???????????Yesterday, I was at an office supply store with my three young children.  And I was hungry.  So.  Hungry.  As you might expect, I was impatient and short with my children.

When my daughter asked another question, I felt like I might lose it.  Instead, I stopped to look at her in the eyes and said, “You know what I just realized?  I am feeling impatient at how long it’s taking us in the store.  The reason is that I am so hungry.  I can’t answer any more questions now, because I am hungry.  How about we go eat lunch, and then I will feel better and can answer more questions?”

What was most interesting about this moment was how easily I could forgive my short-tempered behavior or my disengaged shopping.  Yes, my behavior was less-than-wonderful, but I was hungry.  As I reflected on the moment, it dawned on me: Do we expect more our children than we do of ourselves?

Consider these moments…

Do we expect our children to wake up, chipper, ready to greet the day with a bright and cheerful smile?  I love the snooze button, and need a good 30 minutes out of bed with caffeine before I’m ready to talk.

Do we expect our children to adore playing side-by-side with their siblings or peers all day long, squabble free?  I get tired of being with people, and need space for quiet.

Do we expect our children to share and act generously when they fear their toys might get taken away?  We all worry when resources are scarce, and that worry often drives us to hold tighter to what we have.

Do we expect our children to go to sleep right when their heads hit the pillow?  I take time to wind down with books, television, tea, or mindless games on my phone.

Do we expect our children to “use nice words” or “gentle hands” when they are angry, disappointed, hurt, or lonely?  When I’m mad, I need to vent – and my venting is often accompanied by powerful words or actions!

Do we expect children to shove down their tears (It’s okay, don’t cry, you’re okay…) because the reasons they are crying seem – to us – ridiculous?  I once cried and loudly pleaded with Costco membership-card-checker at the front door who would not let me in because I was 10 minutes early.  (He let me in.)

Here’s the big deal: We give ourselves the space to be cranky, grumpy, sleepy, ornery, or irritable.  We excuse our poor behavior and our short tempers as hunger or fatigue.  We justify our over-reactions in because we can see our circumstances clearly.  That’s because we know what it’s like to be in our skin!  Our expectations are in line with our emotional reality.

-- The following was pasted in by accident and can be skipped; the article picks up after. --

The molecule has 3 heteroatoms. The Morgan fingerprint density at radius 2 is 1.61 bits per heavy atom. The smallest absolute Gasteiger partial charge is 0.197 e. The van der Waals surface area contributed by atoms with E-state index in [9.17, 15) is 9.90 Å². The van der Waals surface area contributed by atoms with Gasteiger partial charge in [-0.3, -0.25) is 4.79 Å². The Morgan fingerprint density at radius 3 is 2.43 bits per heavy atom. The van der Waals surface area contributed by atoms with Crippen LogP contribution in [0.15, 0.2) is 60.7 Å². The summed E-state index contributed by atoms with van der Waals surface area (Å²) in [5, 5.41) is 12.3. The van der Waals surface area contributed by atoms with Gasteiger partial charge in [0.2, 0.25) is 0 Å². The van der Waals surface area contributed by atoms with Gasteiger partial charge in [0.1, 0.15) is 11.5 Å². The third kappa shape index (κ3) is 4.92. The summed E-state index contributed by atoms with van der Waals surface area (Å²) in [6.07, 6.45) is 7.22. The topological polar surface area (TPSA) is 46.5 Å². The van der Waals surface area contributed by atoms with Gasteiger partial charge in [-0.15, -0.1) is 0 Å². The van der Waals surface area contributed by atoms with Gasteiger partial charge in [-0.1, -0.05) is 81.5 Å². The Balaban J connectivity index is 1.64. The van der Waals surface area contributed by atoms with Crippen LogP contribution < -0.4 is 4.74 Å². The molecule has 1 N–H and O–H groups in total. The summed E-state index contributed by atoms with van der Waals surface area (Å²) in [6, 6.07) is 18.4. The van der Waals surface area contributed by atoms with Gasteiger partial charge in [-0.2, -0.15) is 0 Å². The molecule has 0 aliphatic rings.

And that’s the way it should be!  I should be gentle with myself when I’m cranky because of hunger.  I should designate a window for snoozing if that is what I need to wake up in the morning.

But let’s extend this gift of self-awareness and affirmation to our children!  Let’s give our children the same gift that we give to ourselves.  Let’s give them space to be human beings with a complex emotional landscape.  

Let’s help them find the space to wake up slowly (and grumpily!). 

Let’s help children find room to be alone or play with different combinations of children.

Let’s give them the opportunity to be tired of their peers without demanding that “everyone is friends here” all the time.

Let’s help them find ways to protect their toys or their work so they know their pursuits are valid. 

Let’s give them tools to wind down and go to sleep at night, and as they grow, let’s increase their autonomy over the process.

Let’s give them socially safe ways to be furious, and let’s allow for powerful language and appropriate places to use it.

Let’s make room for our children to be their authentic selves, gentle enough to partner with them through their emotional lives.

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